The War of Liberation would be conducted under a central command. Col Ataul Gani Osmani (Retd), MNA was nominated as the Commander-in-Chief.

Four region commanders were appointed, Maj Ziaur Rahman was operationally responsible for Chittagong Chittagong Hill Tracts, Maj Kazi Mohammad Shafiullah for Brahmanbaria Sylhet, Maj Khaled Mosharraf for Comilla Noakhali and Maj Abu Osman Chowdhury for whole western sector (Panchagar in the north and Satkhira in the south).

An interim policy for the armed resistance was formulated.

Teliapara conference formed the nucleus of the higher organisation in our War of Liberation. Higher direction of whatever level, was provided in this conference. It gave the liberation forces an organisational concept, which was soon implemented in the form of Mukti Bahini. Formation of the government of Bangladesh in exile was to materialise hardly six days after, on 10 April at Agartala.

On 11 April Tajuddin Ahmed, Prime Minister of the Gover-nment of Bangladesh in a radio address from All India Radio, Gauhati called upon the people of Bangladesh to mobilise their energy for the liberation struggle. In his spirited and patriotic speech, he eulogised the Liberation Army, which was being formed around the nucleus of the professional soldiers from the EBR, the EPR and the police. While surveying the activities of the Liberation Army with additional information he further expanded the command structure, dividing the country into seven major regions and appointed the region commanders: Chittagong- Chittagong Hill Tracts : Maj Ziaur Rahman, Comilla-Noakhali : Maj Khaled Mosharraf, Sylhet-Brahmanbaria-Mymensingh : Maj Kazi Mohammad Shafiullah, Rangpur : Capt Nawazish Uddin Ahmed, Dinajpur-Rajshahi-Pabna: Maj Nazrul Huque, Jessore-Kushtia: Maj Abu Osman Chowdhury and Barisal-Patuakhali: Maj Mohammad Abdul Jalil.

8 Theatre Road The Second Conference
A conference was called at the BDF headquarters at 8 Theatre Road, Calcutta from 12-15 July. The building was later known to be a BSF safehouse. Officers of the rank of Maj (and equivalent in the airforce) and above attended. . Those that attended the conference were: Col Mohammad Ataul Gani Osmany, Lt Col Mohammad Abdur Rabb, Gp Capt Abdul Karim Khondoker, Wing Comd Mohammad Khademul Bashar, Lt Col Qazi Nuruzzaman, Maj Chitto Ranjan Dutta, Maj Ziaur Rahman, Maj Kazi Mohmmad Shafiullah, Maj Khaled Mosharraf, Maj Mir Shawkat Ali, Maj Abu Osman Chowdhury, Maj Azizur Reza Chowdhury, Maj Nazmul Haq, Maj Mohammad Abdul Jalil and Maj Rafiqul Islam. The conference was later extended upto 17 July.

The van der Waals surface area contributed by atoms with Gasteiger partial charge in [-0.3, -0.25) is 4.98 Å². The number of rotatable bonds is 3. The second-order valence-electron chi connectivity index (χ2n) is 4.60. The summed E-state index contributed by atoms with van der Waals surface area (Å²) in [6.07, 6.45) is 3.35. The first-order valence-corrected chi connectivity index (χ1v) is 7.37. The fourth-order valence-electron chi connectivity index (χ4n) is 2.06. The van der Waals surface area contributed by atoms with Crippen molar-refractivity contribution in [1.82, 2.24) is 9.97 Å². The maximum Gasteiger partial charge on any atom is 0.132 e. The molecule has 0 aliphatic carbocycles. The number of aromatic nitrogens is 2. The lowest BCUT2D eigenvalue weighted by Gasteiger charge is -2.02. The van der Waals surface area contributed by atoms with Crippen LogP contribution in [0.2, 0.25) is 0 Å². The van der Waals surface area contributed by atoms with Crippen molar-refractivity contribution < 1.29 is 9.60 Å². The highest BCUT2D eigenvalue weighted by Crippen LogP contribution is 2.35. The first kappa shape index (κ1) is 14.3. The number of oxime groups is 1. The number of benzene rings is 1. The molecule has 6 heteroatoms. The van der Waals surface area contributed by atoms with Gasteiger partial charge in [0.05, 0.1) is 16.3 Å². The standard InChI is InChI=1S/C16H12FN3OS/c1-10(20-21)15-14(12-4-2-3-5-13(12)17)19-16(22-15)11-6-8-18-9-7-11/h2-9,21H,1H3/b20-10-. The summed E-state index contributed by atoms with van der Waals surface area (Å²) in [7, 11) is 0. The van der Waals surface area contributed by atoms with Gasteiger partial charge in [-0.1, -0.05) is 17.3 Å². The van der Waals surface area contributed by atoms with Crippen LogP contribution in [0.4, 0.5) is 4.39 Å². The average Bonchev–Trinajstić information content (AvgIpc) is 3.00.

Various aspects of the war, the problems confronting the leadership in different areas and the future course of actions were discussed in detail in those seven days of conference. In this conference significant decisions were taken. This was the last conference until the liberation on 16 December. The existing regions were abolished and ten sectors were created. While 1-9 sectors were defined by geographical boundaries and number 10 sector was left blank. This was deliberately done to accommodate future situations, which may necessitate creation of a new sector. The sectors (1-9) were named from Chittagong and Chittagong Hill Tracts anti-clockwise. Number 11 sector was created later in mid-August in the area between number 5 and 11 sectors. The conference nominated Lt Col M A Rabb as the Chief of Staff and Gp Capt AK Khondoker as the Deputy Chief of Staff. Sector commanders were nominated and policy for operations both for Regular Forces (Niyomito Bahini) and Citizen Soldiers (Gono Bahini) were made. Decisions were taken to fill in the numbers of the existing five East Bengal Battalions and raise four more. Ultimately only three East Bengal battalions, 9, 10 and 11 could be raised. Raising of conventional army formations were also taken.